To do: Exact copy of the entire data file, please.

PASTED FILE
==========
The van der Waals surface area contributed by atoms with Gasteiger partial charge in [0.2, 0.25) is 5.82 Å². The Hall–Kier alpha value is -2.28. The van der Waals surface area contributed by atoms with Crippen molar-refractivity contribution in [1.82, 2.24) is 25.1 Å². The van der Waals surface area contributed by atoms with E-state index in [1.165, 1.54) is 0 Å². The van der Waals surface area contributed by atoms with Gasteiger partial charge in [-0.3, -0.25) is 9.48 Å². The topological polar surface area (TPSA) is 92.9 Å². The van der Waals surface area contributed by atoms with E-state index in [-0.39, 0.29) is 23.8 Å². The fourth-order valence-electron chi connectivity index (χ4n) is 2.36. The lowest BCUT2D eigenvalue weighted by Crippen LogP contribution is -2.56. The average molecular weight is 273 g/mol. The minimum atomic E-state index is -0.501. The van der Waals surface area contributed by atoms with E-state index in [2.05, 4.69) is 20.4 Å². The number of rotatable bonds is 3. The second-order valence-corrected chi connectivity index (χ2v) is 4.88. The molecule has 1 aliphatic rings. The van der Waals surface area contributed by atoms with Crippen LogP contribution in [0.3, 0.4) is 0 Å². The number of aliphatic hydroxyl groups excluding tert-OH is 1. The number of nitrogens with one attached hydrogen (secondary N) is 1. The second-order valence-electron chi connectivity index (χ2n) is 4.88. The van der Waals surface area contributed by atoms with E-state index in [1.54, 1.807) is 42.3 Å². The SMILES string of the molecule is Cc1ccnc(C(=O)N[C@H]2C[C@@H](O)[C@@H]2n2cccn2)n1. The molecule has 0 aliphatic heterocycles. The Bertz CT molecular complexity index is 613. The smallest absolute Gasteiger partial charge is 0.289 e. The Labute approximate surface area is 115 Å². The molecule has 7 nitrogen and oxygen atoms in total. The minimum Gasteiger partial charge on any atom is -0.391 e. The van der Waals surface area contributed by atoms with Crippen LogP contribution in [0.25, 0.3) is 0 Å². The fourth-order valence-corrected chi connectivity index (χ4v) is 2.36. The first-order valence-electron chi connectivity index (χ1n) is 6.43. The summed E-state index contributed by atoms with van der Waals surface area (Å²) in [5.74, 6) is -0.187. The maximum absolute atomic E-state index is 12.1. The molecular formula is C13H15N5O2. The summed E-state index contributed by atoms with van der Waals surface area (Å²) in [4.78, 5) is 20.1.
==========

The van der Waals surface area contributed by atoms with Gasteiger partial charge in [0.2, 0.25) is 5.82 Å². The Hall–Kier alpha value is -2.28. The van der Waals surface area contributed by atoms with Crippen molar-refractivity contribution in [1.82, 2.24) is 25.1 Å². The van der Waals surface area contributed by atoms with E-state index in [1.165, 1.54) is 0 Å². The van der Waals surface area contributed by atoms with Gasteiger partial charge in [-0.3, -0.25) is 9.48 Å². The topological polar surface area (TPSA) is 92.9 Å². The van der Waals surface area contributed by atoms with E-state index in [-0.39, 0.29) is 23.8 Å². The fourth-order valence-electron chi connectivity index (χ4n) is 2.36. The lowest BCUT2D eigenvalue weighted by Crippen LogP contribution is -2.56. The average molecular weight is 273 g/mol. The minimum atomic E-state index is -0.501. The van der Waals surface area contributed by atoms with E-state index in [2.05, 4.69) is 20.4 Å². The number of rotatable bonds is 3. The second-order valence-corrected chi connectivity index (χ2v) is 4.88. The molecule has 1 aliphatic rings. The van der Waals surface area contributed by atoms with Crippen LogP contribution in [0.3, 0.4) is 0 Å². The number of aliphatic hydroxyl groups excluding tert-OH is 1. The number of nitrogens with one attached hydrogen (secondary N) is 1. The second-order valence-electron chi connectivity index (χ2n) is 4.88. The van der Waals surface area contributed by atoms with E-state index in [1.54, 1.807) is 42.3 Å². The SMILES string of the molecule is Cc1ccnc(C(=O)N[C@H]2C[C@@H](O)[C@@H]2n2cccn2)n1. The molecule has 0 aliphatic heterocycles. The Bertz CT molecular complexity index is 613. The smallest absolute Gasteiger partial charge is 0.289 e. The Labute approximate surface area is 115 Å². The molecule has 7 nitrogen and oxygen atoms in total. The minimum Gasteiger partial charge on any atom is -0.391 e. The van der Waals surface area contributed by atoms with Crippen LogP contribution in [0.25, 0.3) is 0 Å². The fourth-order valence-corrected chi connectivity index (χ4v) is 2.36. The first-order valence-electron chi connectivity index (χ1n) is 6.43. The summed E-state index contributed by atoms with van der Waals surface area (Å²) in [5.74, 6) is -0.187. The maximum absolute atomic E-state index is 12.1. The molecular formula is C13H15N5O2. The summed E-state index contributed by atoms with van der Waals surface area (Å²) in [4.78, 5) is 20.1.